Volume 19 Supplement 2

Eighth International Symposium on Intensive Care and Emergency Medicine for Latin America

Open Access

Does the admission time make a difference in outcome?

  • André Negrão1,
  • Bruno F Mazza1,
  • Débora D da S Mazza1 and
  • Sebastião César de Vasconcellos1
Critical Care201519(Suppl 2):P23


Published: 28 September 2015


The number of hospital admissions during the night is a problem in ICUs. The high occupancy rate and the high demand for beds causes the inflow of patients to occur at night in most cases. The adequacy of the health care team must be made with the intention of providing the best patient care. For this, it is important to have knowledge of hospital dynamics in the unit, so you can optimize the team for this purpose.


The objective of this study was to evaluate whether there are differences in the outcome of patients admitted during the day compared with those admitted during the night.


A retrospective analysis was performed from January to December 2014, using the database EPIMED®. We evaluated 3186 patients who were admitted to hospital ICUs. We evaluated the epidemiological characteristics of patients and the outcome of them. We classified the patients into two groups of patients: group 1 was admitted to the ICU during the day (7:00 a.m.-7:00 p.m.) and group 2 at night (7:00 p.m.-7:00 a.m.). Statistical analysis was performed using SPSS 22 software. The Student t test was used to analyze numerical variables and the chi-square test to analyze the categorical variables. We considered data statistically significant if p <0.05.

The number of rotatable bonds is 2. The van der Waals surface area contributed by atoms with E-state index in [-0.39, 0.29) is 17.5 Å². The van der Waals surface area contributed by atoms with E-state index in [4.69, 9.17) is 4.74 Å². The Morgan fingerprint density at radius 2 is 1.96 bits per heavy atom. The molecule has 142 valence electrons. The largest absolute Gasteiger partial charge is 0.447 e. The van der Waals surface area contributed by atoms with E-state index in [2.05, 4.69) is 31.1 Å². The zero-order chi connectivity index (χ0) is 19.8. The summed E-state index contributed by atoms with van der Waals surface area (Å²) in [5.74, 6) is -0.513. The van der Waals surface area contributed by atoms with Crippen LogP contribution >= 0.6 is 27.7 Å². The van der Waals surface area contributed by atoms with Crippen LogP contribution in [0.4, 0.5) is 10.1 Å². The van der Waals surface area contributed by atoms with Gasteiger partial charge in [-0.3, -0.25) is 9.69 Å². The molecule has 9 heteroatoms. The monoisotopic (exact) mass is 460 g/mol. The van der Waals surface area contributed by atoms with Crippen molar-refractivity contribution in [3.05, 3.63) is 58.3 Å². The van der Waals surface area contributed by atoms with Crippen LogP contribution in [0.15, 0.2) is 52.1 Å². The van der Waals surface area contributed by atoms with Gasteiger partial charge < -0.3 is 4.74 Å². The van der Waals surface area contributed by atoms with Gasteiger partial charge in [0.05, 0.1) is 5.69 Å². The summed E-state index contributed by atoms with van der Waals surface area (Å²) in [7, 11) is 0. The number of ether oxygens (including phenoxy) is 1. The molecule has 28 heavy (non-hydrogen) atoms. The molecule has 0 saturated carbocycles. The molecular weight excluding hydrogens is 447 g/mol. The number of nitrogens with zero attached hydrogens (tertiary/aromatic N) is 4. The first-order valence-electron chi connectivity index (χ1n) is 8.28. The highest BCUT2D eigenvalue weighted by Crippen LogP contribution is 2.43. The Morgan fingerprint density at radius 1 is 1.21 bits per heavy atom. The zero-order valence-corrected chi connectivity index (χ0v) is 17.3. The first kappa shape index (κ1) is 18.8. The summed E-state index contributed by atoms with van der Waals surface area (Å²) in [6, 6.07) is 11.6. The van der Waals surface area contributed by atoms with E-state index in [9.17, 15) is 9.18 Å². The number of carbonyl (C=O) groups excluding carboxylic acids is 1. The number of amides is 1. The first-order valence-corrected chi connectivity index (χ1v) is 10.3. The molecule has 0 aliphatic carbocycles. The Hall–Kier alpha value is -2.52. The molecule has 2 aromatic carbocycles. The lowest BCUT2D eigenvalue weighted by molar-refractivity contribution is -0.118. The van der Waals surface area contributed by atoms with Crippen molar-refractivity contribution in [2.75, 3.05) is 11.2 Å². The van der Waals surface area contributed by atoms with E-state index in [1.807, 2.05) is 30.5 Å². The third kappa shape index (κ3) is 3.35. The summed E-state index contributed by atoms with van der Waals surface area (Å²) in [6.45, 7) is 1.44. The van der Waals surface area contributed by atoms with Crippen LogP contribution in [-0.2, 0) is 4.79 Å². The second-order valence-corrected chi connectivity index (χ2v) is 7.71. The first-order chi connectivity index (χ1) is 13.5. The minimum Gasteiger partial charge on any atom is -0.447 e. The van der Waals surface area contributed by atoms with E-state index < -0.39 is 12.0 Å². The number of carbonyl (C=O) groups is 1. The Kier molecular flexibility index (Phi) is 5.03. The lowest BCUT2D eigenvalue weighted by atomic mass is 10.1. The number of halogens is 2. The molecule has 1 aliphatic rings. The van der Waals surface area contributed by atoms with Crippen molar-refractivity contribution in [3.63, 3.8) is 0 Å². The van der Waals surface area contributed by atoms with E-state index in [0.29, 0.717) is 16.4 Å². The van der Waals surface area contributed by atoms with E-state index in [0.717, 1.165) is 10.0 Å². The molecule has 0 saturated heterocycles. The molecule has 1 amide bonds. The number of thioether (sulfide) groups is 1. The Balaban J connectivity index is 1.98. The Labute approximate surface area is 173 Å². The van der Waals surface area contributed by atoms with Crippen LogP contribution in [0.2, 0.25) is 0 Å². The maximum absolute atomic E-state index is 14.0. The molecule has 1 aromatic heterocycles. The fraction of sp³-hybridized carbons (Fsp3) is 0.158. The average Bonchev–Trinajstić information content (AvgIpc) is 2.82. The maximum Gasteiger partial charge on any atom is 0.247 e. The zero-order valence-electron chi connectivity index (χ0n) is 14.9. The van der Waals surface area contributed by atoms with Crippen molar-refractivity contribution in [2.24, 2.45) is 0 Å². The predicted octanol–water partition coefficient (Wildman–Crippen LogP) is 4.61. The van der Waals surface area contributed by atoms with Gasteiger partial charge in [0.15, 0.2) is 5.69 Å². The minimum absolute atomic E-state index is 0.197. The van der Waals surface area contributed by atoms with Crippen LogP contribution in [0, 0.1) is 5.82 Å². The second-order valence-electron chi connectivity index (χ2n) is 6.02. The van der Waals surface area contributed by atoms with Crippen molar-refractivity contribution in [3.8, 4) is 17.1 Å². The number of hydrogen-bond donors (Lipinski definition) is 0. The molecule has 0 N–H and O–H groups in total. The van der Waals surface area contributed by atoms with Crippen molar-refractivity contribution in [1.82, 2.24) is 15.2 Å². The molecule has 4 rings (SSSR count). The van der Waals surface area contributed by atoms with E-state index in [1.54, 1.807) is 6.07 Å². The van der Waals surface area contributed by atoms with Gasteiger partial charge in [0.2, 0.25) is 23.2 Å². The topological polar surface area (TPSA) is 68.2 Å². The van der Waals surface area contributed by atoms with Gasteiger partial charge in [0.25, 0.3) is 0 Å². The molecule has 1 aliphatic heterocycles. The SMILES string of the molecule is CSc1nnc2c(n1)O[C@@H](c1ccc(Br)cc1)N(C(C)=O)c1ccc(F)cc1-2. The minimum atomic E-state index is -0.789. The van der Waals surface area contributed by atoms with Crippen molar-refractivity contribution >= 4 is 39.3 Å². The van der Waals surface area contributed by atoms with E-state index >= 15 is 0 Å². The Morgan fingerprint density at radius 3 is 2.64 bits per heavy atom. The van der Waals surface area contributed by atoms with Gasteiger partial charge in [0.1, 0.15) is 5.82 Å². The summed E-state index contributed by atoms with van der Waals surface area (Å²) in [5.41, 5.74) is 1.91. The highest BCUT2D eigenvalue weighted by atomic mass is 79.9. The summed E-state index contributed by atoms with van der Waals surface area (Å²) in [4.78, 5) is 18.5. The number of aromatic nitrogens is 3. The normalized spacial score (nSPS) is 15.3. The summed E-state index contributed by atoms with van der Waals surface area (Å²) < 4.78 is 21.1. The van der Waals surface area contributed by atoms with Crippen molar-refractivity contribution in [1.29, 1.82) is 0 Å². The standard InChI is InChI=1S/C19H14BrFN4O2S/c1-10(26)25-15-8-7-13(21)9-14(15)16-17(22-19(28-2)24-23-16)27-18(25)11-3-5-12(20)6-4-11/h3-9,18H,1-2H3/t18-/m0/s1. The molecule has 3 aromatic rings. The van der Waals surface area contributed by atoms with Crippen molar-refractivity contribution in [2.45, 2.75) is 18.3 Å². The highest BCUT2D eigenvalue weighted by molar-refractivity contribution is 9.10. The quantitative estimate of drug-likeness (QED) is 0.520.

There was a higher number of admissions to the ICU at night, 2154 (67.6%) vs. 1032 (32.4%). The principal source of patients was the emergency room, 2372 (74.5%) patients. There are more clinical than surgical patients, 82.2% vs. 17.8%. There were no significant differences between groups regarding demographic variables and severity scores. The SAPS 3 score was 41.67 ± 11.44 in group 1 and 41.81 ± 12.51 in group 2 (p = 0.75). There was no difference in length of stay in the ICU, group 1: 4.61 ± 7.54 vs. group 2: 4.83 ± 7.23 (p = 0.42). There was no difference in ICU, group 1: 91 (4.2%) vs. group 2: 55 (5.6%), or hospital, group 1: 164 (8.2%) vs. group 2: 98 (10.4%), mortality between groups, p = NS.


In our study, we found that a high admission rate occurs at night. The ICU team needs to be adjusted for this demand. There is no difference between groups in severity, length of stay and ICU or hospital mortality in this group of patients.

Authors’ Affiliations

Hospital São Luiz, Rede D´Or, Unidade Morumbi


© Negrão et al.; 2015

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